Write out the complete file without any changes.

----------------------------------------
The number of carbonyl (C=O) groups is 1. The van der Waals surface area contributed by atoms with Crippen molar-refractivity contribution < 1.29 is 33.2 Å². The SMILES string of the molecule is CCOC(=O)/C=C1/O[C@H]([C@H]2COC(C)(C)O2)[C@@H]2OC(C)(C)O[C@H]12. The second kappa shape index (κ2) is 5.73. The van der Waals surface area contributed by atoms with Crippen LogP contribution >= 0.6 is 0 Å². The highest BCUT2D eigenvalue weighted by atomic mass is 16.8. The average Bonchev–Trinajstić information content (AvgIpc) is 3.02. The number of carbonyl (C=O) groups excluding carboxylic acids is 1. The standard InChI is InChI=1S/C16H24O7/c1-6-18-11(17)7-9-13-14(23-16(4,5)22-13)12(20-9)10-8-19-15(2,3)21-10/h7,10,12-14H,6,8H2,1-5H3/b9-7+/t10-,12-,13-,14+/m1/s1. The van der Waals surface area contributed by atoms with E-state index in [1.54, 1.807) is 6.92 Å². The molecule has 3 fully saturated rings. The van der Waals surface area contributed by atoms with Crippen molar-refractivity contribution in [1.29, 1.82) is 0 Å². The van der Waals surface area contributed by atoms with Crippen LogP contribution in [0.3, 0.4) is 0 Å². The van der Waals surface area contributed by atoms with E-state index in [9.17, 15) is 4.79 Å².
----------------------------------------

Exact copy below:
The number of carbonyl (C=O) groups is 1. The van der Waals surface area contributed by atoms with Crippen molar-refractivity contribution < 1.29 is 33.2 Å². The SMILES string of the molecule is CCOC(=O)/C=C1/O[C@H]([C@H]2COC(C)(C)O2)[C@@H]2OC(C)(C)O[C@H]12. The second kappa shape index (κ2) is 5.73. The van der Waals surface area contributed by atoms with Crippen LogP contribution >= 0.6 is 0 Å². The highest BCUT2D eigenvalue weighted by atomic mass is 16.8. The average Bonchev–Trinajstić information content (AvgIpc) is 3.02. The number of carbonyl (C=O) groups excluding carboxylic acids is 1. The standard InChI is InChI=1S/C16H24O7/c1-6-18-11(17)7-9-13-14(23-16(4,5)22-13)12(20-9)10-8-19-15(2,3)21-10/h7,10,12-14H,6,8H2,1-5H3/b9-7+/t10-,12-,13-,14+/m1/s1. The van der Waals surface area contributed by atoms with E-state index in [1.54, 1.807) is 6.92 Å². The molecule has 3 fully saturated rings. The van der Waals surface area contributed by atoms with Crippen molar-refractivity contribution in [1.29, 1.82) is 0 Å². The van der Waals surface area contributed by atoms with Crippen LogP contribution in [0.3, 0.4) is 0 Å². The van der Waals surface area contributed by atoms with E-state index in [9.17, 15) is 4.79 Å².